A lot of Irish people perform. They perform in drawing rooms. They sing songs and they play piano.
Irish people are educated not only about artistry but local history.
People who are good at film have a relationship with the camera.
There once was a demographic survey done to determine if money was connected to happiness and Ireland was the only place where this did not turn out to be true.
The energy released by it is enormous and it becomes quite addictive, the power between the audience and the actor.
To be honest I live among the English and have always found them to be very honest in their business dealings. They are noble, hard-working and anxious to do the right thing. But joy eludes them, they lack the joy that the Irish have.
Acting doesn't have to be threadbare misery all the time.
I think America becomes more disgruntled by going to the movies and having an endlessly good time at them.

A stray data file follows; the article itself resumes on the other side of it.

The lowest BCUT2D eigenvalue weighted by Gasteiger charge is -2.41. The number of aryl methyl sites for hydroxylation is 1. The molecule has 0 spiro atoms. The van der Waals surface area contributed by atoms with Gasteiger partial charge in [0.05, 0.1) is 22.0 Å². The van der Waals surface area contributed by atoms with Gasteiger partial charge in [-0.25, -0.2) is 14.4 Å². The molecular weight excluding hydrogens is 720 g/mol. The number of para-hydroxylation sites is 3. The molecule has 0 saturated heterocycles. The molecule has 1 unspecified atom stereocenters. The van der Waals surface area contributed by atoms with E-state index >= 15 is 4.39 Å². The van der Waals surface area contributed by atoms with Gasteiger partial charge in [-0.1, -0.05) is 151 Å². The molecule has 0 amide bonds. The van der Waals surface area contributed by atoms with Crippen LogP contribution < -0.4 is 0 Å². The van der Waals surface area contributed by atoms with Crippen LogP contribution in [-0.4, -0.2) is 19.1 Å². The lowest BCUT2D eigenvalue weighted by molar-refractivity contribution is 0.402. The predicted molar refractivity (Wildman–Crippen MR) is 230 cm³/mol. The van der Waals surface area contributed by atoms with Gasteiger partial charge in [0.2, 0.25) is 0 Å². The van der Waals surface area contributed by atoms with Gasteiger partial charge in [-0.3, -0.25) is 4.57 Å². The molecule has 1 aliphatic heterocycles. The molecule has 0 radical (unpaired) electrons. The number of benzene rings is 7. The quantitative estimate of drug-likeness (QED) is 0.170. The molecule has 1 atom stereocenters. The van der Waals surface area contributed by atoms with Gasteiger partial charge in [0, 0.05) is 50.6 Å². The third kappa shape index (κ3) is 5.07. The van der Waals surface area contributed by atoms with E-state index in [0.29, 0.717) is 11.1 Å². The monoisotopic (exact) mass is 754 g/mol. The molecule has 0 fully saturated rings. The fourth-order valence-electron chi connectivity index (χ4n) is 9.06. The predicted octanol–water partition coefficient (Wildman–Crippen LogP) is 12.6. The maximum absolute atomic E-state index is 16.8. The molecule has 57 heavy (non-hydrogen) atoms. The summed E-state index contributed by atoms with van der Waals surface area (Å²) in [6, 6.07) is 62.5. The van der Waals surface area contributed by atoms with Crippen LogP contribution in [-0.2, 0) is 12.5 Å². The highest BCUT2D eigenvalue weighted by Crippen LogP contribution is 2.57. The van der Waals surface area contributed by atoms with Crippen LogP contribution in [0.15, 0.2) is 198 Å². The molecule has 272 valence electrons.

I'm not on the run from anything and I'm not at all clear about what I'm running towards. But as some great writer put it, I want to be certain that when I arrive at death, I'm totally exhausted.
Like a lot of Irish households we read a lot of Irish history. It was almost Soviet, raising the next generation with a mythic view of their history.
So I just play the character, I play the lines.
I certainly had no intention of playing a man.
I once saw my mother playing Mary Magdalene in a parish event. But she had to put the role aside in order to go and front the choir who were singing at the same occasion. She left the stage halfway through the Crucifixion.
I would love to write the story of my upbringing in Ireland.
I'm not afraid of chaos and I'm happy talking to strangers. I really love not knowing where I'm going.